Rectal venous plexus

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Vein: Rectal venous plexus
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Scheme of the anastomosis of the veins of the rectum.
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The veins of the right half of the male pelvis.
Latin plexus venosus rectalis, plexus haemorrhoidalis
Gray's subject #173 676
Drains to superior rectal vein
Dorlands
/ Elsevier
    
p_24/12648664

The hemorrhoidal plexus (or rectal venous plexus) surrounds the rectum, and communicates in front with the vesical plexus in the male, and the uterovaginal plexus in the female.

A free communication between the portal and systemic venous systems is established through the hemorrhoidal plexus.

Parts

It consists of two parts, an internal in the submucosa, and an external outside the muscular coat.

Internal plexus

The internal plexus presents a series of dilated pouches which are arranged in a circle around the tube, immediately above the anal orifice, and are connected by transverse branches.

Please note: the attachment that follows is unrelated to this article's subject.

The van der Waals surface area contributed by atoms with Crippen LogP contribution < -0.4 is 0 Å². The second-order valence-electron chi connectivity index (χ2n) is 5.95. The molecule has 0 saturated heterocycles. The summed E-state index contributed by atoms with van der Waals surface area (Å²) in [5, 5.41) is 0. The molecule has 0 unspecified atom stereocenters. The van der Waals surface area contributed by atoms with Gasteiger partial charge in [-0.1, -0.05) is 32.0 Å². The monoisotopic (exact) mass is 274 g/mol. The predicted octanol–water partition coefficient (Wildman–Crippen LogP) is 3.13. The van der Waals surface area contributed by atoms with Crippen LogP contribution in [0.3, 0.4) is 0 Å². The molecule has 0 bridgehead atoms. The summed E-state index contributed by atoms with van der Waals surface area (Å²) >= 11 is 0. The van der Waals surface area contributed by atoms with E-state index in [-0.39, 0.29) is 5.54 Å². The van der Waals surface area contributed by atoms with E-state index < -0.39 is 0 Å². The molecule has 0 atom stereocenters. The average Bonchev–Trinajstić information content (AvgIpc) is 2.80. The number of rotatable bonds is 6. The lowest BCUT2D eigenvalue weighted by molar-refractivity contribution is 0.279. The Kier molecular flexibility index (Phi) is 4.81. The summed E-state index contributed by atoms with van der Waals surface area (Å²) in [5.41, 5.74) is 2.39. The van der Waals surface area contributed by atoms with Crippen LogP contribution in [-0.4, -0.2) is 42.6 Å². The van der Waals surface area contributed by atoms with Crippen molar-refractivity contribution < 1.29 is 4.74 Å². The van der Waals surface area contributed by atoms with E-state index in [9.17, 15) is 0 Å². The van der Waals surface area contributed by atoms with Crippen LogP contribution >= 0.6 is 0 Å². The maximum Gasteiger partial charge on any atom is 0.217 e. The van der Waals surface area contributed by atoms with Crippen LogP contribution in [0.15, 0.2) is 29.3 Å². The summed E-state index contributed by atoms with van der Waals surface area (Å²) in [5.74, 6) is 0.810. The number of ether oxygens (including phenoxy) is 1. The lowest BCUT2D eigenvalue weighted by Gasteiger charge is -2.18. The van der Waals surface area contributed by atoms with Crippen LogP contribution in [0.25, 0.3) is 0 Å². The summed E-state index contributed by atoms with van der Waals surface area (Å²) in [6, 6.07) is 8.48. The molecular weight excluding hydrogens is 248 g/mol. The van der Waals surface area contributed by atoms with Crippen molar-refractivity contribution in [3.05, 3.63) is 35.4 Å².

External plexus

Support

The veins of the hemorrhoidal plexus are contained in very loose, connective tissue, so that they get less support from surrounding structures than most other veins, and are less capable of resisting increased blood-pressure.

This article was originally based on an entry from a public domain edition of Gray's Anatomy. As such, some of the information contained herein may be outdated. Please edit the article if this is the case, and feel free to remove this notice when it is no longer relevant.


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